This recent piece over at Huffington Post Parents, "The Ten Toddler Words That I'll Miss Most" by John Kinnear, is right where we're at with Peanut these days--that hilarious phase when carers are the only ones who can understand the baffling toddler speak. The two languages have made it challenging for even Andrea and I, because we're running through two separate mental lists when we're trying to narrow down what "copato" (emphasis on the last syllable) could possibly mean. That's one we've never managed to figure out. Well, actually, we know it means dishwasher soap puck. But we cannot for the life of us figure out what word it derives from or even whether it's Italian or English. I suppose Peanut could have invented it. But he has always just said it with such insistence and conviction. You know how preschoolers can be all, Come on! Are you kidding me? You know what I'm talking about! Like we're supposed to be totally aware of this word.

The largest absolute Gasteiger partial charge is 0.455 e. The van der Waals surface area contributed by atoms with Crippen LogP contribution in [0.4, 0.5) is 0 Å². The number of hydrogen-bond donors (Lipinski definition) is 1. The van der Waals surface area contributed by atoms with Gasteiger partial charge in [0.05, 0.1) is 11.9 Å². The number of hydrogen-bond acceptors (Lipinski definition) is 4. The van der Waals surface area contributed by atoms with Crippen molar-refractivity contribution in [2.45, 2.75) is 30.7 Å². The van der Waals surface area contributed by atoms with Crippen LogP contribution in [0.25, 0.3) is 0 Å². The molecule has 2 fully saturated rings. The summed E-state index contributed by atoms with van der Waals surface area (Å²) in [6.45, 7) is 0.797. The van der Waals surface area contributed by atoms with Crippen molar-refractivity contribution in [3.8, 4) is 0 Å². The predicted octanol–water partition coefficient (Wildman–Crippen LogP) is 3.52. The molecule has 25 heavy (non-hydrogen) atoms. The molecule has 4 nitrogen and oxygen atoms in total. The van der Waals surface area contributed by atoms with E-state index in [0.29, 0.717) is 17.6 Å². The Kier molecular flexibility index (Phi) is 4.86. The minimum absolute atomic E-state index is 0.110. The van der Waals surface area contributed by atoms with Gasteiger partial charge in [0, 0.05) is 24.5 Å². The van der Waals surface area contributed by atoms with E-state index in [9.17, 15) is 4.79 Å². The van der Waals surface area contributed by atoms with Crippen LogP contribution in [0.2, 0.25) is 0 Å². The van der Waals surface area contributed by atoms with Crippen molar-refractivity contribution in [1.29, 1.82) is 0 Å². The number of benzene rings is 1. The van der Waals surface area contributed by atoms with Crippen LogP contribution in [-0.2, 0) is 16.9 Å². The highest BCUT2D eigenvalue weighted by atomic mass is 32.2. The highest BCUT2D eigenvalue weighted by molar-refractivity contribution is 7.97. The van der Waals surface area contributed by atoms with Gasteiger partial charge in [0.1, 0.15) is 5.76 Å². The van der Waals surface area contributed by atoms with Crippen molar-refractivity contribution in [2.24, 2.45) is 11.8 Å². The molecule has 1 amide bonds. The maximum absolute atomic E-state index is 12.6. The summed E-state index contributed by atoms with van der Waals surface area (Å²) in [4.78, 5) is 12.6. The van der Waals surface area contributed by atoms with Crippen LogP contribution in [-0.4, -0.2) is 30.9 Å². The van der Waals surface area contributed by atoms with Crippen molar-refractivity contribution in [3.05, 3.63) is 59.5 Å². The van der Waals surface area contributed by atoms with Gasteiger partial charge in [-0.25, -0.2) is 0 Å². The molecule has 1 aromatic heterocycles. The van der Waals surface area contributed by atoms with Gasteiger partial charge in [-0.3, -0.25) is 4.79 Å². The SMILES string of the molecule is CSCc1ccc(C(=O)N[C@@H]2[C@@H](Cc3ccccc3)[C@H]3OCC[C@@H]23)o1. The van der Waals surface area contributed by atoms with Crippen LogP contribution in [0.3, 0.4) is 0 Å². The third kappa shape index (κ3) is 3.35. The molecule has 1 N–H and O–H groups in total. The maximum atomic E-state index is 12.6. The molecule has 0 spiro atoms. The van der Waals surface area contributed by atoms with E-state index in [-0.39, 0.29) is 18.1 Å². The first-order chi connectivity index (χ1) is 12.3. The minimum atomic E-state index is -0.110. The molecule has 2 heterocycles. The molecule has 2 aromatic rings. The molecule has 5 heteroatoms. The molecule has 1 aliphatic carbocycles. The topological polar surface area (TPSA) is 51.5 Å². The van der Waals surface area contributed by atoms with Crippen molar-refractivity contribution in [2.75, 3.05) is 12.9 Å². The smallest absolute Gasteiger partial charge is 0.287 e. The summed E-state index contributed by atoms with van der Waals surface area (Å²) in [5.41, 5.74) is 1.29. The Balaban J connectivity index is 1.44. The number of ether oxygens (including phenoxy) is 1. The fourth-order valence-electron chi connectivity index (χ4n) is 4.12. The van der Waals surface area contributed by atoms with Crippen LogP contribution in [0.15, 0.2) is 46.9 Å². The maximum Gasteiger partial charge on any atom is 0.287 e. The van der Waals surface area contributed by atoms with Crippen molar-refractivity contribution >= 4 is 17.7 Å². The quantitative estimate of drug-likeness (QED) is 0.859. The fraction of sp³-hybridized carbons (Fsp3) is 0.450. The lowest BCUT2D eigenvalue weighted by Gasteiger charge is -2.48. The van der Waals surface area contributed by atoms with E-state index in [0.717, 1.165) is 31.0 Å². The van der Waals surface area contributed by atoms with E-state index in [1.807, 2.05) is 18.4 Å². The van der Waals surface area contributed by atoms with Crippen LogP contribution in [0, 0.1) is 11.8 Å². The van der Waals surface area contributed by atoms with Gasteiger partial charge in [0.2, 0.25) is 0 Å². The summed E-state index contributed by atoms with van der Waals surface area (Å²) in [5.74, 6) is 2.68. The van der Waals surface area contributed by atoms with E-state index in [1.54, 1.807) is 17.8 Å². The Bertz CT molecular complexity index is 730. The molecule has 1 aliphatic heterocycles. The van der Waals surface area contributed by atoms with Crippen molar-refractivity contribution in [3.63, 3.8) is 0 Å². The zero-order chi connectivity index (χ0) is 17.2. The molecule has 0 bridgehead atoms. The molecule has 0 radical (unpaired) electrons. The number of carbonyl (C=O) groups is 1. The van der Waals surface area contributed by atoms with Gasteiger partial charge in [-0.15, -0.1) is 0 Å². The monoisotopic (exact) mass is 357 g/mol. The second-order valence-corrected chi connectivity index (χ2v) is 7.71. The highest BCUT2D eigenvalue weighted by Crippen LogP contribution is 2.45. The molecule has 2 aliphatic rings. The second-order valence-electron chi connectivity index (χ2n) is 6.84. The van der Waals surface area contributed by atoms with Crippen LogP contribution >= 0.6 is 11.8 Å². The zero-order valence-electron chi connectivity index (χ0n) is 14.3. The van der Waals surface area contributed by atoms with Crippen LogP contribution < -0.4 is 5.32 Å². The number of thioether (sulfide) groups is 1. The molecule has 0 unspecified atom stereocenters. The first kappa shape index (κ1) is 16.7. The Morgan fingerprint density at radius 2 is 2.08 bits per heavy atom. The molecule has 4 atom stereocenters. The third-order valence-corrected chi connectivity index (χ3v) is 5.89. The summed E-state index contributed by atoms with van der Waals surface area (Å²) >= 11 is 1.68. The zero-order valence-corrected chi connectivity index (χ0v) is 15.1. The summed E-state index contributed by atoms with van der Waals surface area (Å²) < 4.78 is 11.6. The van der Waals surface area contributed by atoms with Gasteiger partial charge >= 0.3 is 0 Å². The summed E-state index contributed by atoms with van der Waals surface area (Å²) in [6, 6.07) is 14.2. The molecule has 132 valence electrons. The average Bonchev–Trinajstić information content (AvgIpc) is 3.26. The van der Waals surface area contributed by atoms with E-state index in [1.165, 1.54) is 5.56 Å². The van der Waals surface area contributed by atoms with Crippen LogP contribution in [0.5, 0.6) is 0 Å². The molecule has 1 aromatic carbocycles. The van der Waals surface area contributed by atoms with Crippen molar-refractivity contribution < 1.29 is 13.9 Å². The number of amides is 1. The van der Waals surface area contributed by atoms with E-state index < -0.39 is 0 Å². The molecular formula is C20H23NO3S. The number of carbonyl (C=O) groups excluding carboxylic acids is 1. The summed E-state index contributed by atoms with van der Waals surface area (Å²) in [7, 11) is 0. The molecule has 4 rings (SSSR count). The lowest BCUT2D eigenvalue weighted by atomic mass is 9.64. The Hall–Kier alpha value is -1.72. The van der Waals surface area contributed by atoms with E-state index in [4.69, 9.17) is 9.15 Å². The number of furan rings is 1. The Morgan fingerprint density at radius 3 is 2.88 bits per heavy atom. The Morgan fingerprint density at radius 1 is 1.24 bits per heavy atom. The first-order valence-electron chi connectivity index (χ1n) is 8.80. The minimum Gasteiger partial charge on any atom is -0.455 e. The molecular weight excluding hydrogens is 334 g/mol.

"Copato" is in a tight race with "badoghins" (again, emphasis on the last syllable) as my favourite. This is how Peanut says (the kids TV show) Backyardigans. It kills me every time. There's also "macooter" for computer, "mikitato" for dimenticato (forgot), "loshquat" for washcloth, and "Dabile" for Davide. He often mixes Italian and English together in the same sentence like "anche me too" and "andiamo alla park," or even the same word ("moona"). He still can't manage to say "the," so even if he says a sentence all in English, the definite article is always la.
Here's a little taste of what I'm talking about: